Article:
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US Official: Moscow 'Deliberately Targeting' Syrian Rebels With Airstrikes

US Official: Moscow 'Deliberately Targeting' Syrian Rebels With Airstrikes
(Ibrahim Erikan/Anadolu Agency/Getty Images)

By    |   Wednesday, 14 October 2015 02:39 PM

U.S. and Russian military officials are trying to reach an agreement about flights over Syria while evidence mounts that Moscow has been "deliberately targeting" Syria's rebels, rather than the Islamic State, with its airstrikes.

Russia's attacks have killed up to 150 of the rebels, an unnamed U.S. official told Fox News, making his claim on Wednesday while officials from both countries hold their third video conference to seek ways for their planes to avoid collisions while launching airstrikes.

On Wednesday, Russian officials said one of the country's fighter jets had approached a U.S. coalition plane to demand identification.

Russian Defense Military Spokesman Igor Konashenkov said in a statement that Russia was bombing ISIS targets in Syria's Aleppo province and "detected emissions from an unidentified flying object," according to wire reports.

"Our fighter turned and flew to a distance of two to three kilometers (one to two miles from the plane), not with the aim of scaring someone, but to identify the object in question and to whom it belonged," he said, and that it was "not the first such case", as Russian pilots often come within visual recognition distance of U.S. warplanes and drones.

U.S. Col. Steven Warren said earlier that the planes had come within miles of each other, causing fears that the increasingly crowded skies could lead to collisions.

The pilots "conducted themselves appropriately," said Warren, but the situation is still dangerous.

But while the negotiations are going on, the unnamed official told Fox News that Putin "is deliberately targeting our forces," speaking of the U.S.-trained rebel fighters. "Our guys are fighting for their lives."

Over the weekend, the U.S. military airdropped some 50 tons of weaponry into northern Syria for rebel forces fighting back against Syrian President Bashar al-Assad, just after ending the program to train the fighters, reports Fox.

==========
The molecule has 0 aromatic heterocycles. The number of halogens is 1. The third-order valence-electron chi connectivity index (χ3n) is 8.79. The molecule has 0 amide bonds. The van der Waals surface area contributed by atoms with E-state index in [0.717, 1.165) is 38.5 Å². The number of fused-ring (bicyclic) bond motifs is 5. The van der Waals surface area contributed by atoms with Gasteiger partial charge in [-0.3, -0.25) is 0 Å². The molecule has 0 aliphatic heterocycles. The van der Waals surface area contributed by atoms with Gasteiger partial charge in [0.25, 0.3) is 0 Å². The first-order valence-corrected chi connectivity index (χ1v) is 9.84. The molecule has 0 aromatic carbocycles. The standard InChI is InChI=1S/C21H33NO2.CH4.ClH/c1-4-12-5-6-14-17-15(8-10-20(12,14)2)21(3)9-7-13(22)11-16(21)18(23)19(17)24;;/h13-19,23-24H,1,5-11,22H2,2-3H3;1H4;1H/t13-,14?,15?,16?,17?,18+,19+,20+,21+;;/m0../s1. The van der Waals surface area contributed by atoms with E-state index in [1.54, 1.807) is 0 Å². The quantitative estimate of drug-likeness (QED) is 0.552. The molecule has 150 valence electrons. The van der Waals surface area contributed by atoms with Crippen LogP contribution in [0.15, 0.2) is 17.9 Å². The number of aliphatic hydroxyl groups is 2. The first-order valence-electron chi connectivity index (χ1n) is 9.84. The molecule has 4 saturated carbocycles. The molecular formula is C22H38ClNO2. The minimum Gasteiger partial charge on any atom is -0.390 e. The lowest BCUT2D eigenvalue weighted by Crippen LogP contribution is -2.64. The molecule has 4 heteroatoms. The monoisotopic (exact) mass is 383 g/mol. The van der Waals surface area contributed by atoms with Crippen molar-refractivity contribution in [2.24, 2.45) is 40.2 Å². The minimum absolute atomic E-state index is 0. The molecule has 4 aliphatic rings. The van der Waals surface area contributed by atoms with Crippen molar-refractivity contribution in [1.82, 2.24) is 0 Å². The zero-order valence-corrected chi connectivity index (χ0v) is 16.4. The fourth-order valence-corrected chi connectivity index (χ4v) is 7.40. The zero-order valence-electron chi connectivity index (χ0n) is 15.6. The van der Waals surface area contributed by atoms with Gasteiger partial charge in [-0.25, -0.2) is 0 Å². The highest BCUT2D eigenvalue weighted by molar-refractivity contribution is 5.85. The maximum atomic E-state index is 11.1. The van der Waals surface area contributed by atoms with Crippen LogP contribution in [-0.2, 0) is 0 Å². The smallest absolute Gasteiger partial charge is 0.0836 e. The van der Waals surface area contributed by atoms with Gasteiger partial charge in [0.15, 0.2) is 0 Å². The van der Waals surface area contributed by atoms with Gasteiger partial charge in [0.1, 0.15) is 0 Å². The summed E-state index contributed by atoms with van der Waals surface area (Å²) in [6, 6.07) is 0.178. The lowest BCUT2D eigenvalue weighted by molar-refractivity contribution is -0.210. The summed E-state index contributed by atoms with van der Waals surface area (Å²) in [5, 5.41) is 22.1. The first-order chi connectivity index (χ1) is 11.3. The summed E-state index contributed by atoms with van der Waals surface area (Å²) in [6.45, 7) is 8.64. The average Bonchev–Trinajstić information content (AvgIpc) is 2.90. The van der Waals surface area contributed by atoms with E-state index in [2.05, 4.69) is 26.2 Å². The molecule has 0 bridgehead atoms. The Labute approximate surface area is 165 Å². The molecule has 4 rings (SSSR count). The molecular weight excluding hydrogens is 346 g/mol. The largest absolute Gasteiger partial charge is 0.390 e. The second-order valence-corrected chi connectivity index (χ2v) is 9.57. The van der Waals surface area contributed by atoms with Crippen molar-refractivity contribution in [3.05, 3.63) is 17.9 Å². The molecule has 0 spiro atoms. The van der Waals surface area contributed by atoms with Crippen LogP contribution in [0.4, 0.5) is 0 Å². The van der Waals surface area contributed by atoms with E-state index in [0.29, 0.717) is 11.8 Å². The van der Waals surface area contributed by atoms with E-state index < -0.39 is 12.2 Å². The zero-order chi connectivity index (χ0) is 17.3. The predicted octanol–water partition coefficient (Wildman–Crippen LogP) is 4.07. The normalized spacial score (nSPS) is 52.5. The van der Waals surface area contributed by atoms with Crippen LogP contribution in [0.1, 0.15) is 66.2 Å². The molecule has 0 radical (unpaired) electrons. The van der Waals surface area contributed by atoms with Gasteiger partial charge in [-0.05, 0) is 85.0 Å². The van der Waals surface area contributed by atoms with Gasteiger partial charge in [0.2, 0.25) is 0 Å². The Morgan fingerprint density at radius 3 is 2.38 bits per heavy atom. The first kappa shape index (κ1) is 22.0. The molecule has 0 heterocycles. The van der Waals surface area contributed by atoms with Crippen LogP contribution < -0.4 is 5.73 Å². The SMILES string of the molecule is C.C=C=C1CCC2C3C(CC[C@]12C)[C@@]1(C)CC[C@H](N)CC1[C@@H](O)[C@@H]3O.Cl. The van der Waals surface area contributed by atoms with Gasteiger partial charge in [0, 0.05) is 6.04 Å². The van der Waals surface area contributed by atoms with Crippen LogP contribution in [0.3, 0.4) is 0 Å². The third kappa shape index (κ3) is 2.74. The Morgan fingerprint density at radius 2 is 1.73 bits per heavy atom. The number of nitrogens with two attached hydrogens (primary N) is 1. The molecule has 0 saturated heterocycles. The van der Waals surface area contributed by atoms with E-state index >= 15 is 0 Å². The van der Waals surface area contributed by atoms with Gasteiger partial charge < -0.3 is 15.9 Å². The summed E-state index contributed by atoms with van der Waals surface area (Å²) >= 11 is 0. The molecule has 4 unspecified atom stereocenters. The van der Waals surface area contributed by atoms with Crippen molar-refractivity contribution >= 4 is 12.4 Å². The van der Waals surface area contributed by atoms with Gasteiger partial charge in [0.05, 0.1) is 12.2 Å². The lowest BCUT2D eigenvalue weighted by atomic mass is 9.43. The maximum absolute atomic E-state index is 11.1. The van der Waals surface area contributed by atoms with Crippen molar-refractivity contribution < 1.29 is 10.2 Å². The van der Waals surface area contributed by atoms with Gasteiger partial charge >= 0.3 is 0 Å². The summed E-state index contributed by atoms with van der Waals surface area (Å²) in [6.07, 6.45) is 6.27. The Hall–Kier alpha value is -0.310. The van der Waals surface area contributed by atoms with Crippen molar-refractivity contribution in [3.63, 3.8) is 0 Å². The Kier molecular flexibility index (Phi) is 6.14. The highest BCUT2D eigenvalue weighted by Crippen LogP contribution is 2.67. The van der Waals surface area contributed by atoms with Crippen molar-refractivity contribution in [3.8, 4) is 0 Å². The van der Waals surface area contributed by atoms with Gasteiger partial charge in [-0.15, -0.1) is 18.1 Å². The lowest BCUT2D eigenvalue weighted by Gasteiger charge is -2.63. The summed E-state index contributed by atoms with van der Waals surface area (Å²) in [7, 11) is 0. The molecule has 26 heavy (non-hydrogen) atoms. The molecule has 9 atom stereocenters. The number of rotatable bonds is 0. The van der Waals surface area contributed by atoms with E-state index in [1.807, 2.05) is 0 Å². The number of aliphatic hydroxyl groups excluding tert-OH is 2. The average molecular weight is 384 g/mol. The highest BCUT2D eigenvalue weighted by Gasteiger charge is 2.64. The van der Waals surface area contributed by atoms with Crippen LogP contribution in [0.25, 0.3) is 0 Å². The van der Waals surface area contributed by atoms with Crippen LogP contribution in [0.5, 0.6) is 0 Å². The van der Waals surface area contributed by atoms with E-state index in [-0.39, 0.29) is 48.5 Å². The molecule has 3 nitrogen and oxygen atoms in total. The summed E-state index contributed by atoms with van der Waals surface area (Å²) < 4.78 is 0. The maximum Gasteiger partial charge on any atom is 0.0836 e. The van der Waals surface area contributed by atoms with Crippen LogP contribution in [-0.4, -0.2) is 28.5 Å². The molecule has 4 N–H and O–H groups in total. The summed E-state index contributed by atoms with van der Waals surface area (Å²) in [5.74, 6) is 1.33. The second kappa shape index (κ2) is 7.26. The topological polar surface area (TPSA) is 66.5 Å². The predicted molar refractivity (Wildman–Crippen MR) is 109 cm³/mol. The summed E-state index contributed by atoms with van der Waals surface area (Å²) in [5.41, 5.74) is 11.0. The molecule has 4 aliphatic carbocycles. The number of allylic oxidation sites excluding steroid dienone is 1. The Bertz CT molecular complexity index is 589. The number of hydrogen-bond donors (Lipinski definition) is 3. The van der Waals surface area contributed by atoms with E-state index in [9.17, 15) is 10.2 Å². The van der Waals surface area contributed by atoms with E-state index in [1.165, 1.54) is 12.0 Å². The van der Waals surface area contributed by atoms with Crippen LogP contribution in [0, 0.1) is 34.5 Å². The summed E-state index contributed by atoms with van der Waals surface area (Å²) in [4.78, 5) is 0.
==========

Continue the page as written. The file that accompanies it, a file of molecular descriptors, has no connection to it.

But that doesn't mean the United States will likely fight back against Russia to protect the rebels. White House Spokesman Josh Earnest said Tuesday that fighting Russian involvement "doesn't rate nearly as high on the scale" as fighting the Islamic State.

According to a defense official, Russia has opened two fronts, advancing north from Hama and with a unit that includes troops from the Assad regime heading toward the Idlib province.

Meanwhile, the Pentagon believes that Iranian-backed forces, which consist mainly of Hezbollah fighters, are fighting for the Assad regime in northwest Syria, using operatives who have defended the regime for years.

In addition, intelligence reports show that Cuban paramilitary and Special Forces units are on the ground in Syria, reports Fox.

Meanwhile, the talks are not about coordinating the fight with Russia, a senior U.S. defense official told Fox, as Moscow is not targeting ISIS.

"The only role Russia can or should play in Syria is in assisting Assad to step aside," he said.

"Everything else is counterproductive. They have been completely disingenuous about their desire to fight ISIL."

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U.S. and Russian military officials are trying to reach an agreement about flights over Syria while evidence mounts that Moscow has been "deliberately targeting" Syria's rebels, rather than the Islamic State, with its airstrikes.
us, moscow, syrian, rebels, airstrikes
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2015-39-14
Wednesday, 14 October 2015 02:39 PM
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